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Reconciliation and salvation (Aug. 1, 2021)

Uniform Lesson for August 1, 2021
Scripture passage and lesson focus: Romans 10:5-17

The verses of Scripture I hear most frequently quoted are of constant astonishment to me. One of these passages appears in the middle of this week’s lesson: “If you confess with your lips that Jesus is Lord and believe in your heart that God raised him from the dead, you will be saved.” I hear it all the time. It’s often understood as a transaction: You do and believe these things, and you get salvation. That, of course, implies the opposite: If you don’t do and believe these things, you do not get salvation. Let’s see, in this unit about faith and salvation, if we can redeem a passage that’s meant to declare salvation to all.

Jews first, then Gentiles

First, we must place this verse in context. We find ourselves in the middle of Paul’s great discourse on God’s covenant with his fellow Jews, then the Gentiles (Romans 9-11). It would be strange for Paul, who has been contrasting the faithfulness of God with the faithlessness of people, to suddenly shift toward an approach to salvation where God breaks covenant with one group of people in order to make a new covenant with another. Either God keeps covenant or God does not, with Jew or with Gentile or with whomever. Remember where we began. Paul proclaims that the gospel is “the power of God for salvation to everyone who has faith, to the Jew first and also to the Greek” (Romans 1:16). Paul’s gospel is a gospel of expansion, not contraction. Yes, this is meant to be good news.

So, Paul first established the proper grounds for Abraham’s righteousness, in order to open up a way for similar righteousness for “all who believe” (Romans 4:11), rather than just those who can claim Abraham as their ancestor “according to the flesh” (Romans 4:1). Paul will later make clear that the Gentiles are actually grafted into this vine through the faithful Jew, Jesus (Romans 11); but for now, Paul’s point is that such salvation comes through trust in God versus works or obedience, whether Jew or Gentile. Confession with the lips and belief in one’s heart are, once again, set in contrast to circumcision of one’s body and sacrifice with one’s hands. Both reconciliation and salvation are gifts from God given to human beings —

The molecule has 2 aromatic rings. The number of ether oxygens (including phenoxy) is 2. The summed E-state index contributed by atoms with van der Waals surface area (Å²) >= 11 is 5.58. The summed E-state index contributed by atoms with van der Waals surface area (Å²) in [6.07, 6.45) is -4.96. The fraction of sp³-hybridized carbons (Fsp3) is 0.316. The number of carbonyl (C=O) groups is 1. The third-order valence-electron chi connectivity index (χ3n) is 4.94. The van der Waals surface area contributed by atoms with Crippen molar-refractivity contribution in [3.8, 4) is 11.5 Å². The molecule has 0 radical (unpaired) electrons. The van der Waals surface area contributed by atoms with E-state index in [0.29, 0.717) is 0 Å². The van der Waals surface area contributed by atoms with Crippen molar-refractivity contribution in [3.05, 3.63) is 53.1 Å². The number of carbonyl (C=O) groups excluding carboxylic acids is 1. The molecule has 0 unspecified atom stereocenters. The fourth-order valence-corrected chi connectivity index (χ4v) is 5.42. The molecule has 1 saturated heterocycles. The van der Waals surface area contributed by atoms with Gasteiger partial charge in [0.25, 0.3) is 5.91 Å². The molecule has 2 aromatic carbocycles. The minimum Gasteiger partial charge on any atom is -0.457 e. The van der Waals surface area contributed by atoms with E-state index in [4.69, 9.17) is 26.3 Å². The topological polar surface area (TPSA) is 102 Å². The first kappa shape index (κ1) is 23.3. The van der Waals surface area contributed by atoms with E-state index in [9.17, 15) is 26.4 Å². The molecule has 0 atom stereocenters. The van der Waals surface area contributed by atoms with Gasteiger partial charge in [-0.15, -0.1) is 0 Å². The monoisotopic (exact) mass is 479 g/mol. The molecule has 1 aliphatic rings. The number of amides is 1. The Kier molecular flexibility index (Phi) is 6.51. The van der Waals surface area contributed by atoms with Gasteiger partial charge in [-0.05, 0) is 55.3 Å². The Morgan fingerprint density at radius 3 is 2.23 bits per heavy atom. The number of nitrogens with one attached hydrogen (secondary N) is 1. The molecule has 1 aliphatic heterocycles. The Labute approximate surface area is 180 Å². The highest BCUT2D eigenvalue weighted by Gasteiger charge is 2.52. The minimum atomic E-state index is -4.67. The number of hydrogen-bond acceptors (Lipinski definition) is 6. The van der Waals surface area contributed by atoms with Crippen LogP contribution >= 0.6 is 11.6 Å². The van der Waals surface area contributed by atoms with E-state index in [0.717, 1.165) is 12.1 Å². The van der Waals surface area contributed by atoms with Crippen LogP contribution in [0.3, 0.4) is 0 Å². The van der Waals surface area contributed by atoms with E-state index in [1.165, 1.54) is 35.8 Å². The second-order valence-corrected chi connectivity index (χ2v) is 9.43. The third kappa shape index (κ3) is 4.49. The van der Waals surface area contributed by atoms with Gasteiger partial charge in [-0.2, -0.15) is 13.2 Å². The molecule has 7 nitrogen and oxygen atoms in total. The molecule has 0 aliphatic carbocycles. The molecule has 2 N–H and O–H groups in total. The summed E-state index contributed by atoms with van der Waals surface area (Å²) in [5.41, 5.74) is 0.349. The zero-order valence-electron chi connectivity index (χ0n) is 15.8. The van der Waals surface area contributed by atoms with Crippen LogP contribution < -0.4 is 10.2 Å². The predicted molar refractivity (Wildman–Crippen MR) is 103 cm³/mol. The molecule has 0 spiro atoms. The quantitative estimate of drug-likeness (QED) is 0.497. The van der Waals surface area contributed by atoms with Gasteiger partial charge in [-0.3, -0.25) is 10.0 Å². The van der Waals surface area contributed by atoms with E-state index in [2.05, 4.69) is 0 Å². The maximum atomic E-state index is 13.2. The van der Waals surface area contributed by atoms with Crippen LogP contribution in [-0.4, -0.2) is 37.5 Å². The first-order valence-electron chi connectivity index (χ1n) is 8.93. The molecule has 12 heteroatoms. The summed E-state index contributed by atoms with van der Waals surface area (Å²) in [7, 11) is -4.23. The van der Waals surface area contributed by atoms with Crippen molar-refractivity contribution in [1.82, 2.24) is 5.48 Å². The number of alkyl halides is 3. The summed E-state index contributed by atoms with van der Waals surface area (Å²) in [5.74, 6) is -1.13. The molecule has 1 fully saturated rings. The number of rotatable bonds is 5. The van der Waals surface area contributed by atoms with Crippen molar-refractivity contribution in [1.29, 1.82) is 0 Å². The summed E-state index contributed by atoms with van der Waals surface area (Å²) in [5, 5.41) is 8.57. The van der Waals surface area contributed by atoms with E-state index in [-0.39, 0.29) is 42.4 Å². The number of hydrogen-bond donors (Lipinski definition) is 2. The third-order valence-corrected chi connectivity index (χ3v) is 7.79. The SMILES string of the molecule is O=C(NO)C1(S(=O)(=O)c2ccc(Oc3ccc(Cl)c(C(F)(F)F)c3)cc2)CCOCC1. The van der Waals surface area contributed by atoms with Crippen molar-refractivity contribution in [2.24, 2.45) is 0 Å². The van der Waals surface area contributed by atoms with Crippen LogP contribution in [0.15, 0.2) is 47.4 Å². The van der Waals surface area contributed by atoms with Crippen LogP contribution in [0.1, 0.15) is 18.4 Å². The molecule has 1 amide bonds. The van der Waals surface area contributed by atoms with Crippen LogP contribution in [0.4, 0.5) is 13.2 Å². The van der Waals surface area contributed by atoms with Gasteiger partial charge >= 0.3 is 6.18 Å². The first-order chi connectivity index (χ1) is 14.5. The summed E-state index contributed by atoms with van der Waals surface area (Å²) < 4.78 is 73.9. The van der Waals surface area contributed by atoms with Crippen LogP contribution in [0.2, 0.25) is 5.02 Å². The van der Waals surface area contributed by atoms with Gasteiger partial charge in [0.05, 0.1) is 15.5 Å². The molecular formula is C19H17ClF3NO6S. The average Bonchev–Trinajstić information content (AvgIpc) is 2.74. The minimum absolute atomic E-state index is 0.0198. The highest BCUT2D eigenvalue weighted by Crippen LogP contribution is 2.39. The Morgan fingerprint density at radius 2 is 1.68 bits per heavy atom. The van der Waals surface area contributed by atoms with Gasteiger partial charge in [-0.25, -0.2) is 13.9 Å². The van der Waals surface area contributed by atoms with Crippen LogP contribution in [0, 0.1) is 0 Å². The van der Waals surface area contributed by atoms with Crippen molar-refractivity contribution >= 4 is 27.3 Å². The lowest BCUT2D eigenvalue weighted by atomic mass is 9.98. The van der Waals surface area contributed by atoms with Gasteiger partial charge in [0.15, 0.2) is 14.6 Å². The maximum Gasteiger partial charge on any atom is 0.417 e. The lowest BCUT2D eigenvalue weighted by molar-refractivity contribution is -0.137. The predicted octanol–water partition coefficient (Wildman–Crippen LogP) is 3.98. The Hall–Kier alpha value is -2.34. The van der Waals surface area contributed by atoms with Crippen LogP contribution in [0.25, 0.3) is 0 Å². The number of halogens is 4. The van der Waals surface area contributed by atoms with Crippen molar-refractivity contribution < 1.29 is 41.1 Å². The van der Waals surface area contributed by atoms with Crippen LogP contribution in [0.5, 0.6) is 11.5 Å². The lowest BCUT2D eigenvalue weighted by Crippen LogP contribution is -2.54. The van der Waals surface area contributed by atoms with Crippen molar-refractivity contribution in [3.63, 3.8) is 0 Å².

who are all yet sinners.

All who call

Paul makes this clear by citing several verses from Deuteronomy regarding the “nearness” of God’s word. The word of God’s salvation is not something that human beings must storm heaven to gain, or harrow hell to capture. God in Christ has already done these things. As Moses made clear that God’s word is near to God’s people in Deuteronomy 30:14, so Paul makes clear that God’s word has been brought near to all in Christ Jesus. The emphasis is on a broadening – not a narrowing – of God’s way. No one who trusts the steadfast faithfulness of this God will be put to shame. There is now no distinction between Jew and Greek. The same Lord is Lord of all, and generous to all who call upon the Lord. All, once. All, twice. Culminating with Paul quoting Joel: “For, ‘Everyone who calls on the name of the Lord shall be saved.’” The scope of God’s saving work is opening up, not narrowing down.

Beautiful feet

Paul now builds to a crescendo of good news. Rather than receiving this mystery of the gospel as a way of marking who’s out and who’s in when it comes to God’s grace, Paul uses this mystery as an invitation to witness. Just as the prophet Isaiah had once pronounced liberation and return to God’s people in exile, so Jews and Gentiles are now invited to proclaim the power of God for salvation for everyone who has faith or trust in such a liberating message. “How beautiful are the feet of those who bring good news!” he shouts. This leads us back to our opening question. How have we managed to make this good news into something exclusionary?

For discussion: Maybe this week we have more questions than answers. Let me propose a few. How do we avoid making salvation transactional, something we do rather than God? Is there such a thing as “faith righteousness” (compared to works righteousness)? How do we fight against supersessionism in our relationship with our Jewish brothers and sisters? How might we make one another “jealous” (Romans 11:11) through our unbounded celebration of God’s faithfulness to all?

RICHARD BOYCE is the dean of the Charlotte campus of Union Presbyterian Seminary, and associate professor of preaching and pastoral leadership. He is a minister member of the Presbytery of Western North Carolina.

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